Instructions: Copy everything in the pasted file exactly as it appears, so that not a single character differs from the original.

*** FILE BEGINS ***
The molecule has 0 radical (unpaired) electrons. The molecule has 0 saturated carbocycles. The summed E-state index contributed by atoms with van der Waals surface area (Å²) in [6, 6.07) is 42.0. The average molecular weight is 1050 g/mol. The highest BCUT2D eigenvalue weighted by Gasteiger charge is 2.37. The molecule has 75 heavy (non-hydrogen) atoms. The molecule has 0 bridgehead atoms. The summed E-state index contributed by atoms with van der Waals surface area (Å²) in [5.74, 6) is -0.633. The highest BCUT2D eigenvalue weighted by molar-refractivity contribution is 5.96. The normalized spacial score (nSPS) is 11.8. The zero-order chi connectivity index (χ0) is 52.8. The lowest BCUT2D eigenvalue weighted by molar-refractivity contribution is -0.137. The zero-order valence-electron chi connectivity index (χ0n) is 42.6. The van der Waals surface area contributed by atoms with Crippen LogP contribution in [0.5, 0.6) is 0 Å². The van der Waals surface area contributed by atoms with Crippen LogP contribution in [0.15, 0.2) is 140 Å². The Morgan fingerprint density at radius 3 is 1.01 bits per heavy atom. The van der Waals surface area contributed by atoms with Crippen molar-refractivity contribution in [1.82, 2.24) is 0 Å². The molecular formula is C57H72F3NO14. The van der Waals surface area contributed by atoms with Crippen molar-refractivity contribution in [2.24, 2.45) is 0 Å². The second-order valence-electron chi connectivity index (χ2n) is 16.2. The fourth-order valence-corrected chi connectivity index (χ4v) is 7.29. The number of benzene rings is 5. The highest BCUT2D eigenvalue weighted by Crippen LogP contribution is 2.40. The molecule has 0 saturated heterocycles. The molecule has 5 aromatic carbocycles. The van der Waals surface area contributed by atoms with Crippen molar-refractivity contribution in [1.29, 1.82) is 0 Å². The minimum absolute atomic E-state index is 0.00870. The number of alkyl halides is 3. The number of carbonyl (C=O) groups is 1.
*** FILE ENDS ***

The molecule has 0 radical (unpaired) electrons. The molecule has 0 saturated carbocycles. The summed E-state index contributed by atoms with van der Waals surface area (Å²) in [6, 6.07) is 42.0. The average molecular weight is 1050 g/mol. The highest BCUT2D eigenvalue weighted by Gasteiger charge is 2.37. The molecule has 75 heavy (non-hydrogen) atoms. The molecule has 0 bridgehead atoms. The summed E-state index contributed by atoms with van der Waals surface area (Å²) in [5.74, 6) is -0.633. The highest BCUT2D eigenvalue weighted by molar-refractivity contribution is 5.96. The normalized spacial score (nSPS) is 11.8. The zero-order chi connectivity index (χ0) is 52.8. The lowest BCUT2D eigenvalue weighted by molar-refractivity contribution is -0.137. The zero-order valence-electron chi connectivity index (χ0n) is 42.6. The van der Waals surface area contributed by atoms with Crippen LogP contribution in [0.5, 0.6) is 0 Å². The van der Waals surface area contributed by atoms with Crippen LogP contribution in [0.15, 0.2) is 140 Å². The Morgan fingerprint density at radius 3 is 1.01 bits per heavy atom. The van der Waals surface area contributed by atoms with Crippen molar-refractivity contribution in [1.82, 2.24) is 0 Å². The molecular formula is C57H72F3NO14. The van der Waals surface area contributed by atoms with Crippen molar-refractivity contribution in [2.24, 2.45) is 0 Å². The second-order valence-electron chi connectivity index (χ2n) is 16.2. The fourth-order valence-corrected chi connectivity index (χ4v) is 7.29. The number of benzene rings is 5. The highest BCUT2D eigenvalue weighted by Crippen LogP contribution is 2.40. The molecule has 0 saturated heterocycles. The molecule has 5 aromatic carbocycles. The van der Waals surface area contributed by atoms with Crippen molar-refractivity contribution in [1.29, 1.82) is 0 Å². The minimum absolute atomic E-state index is 0.00870. The number of alkyl halides is 3. The number of carbonyl (C=O) groups is 1.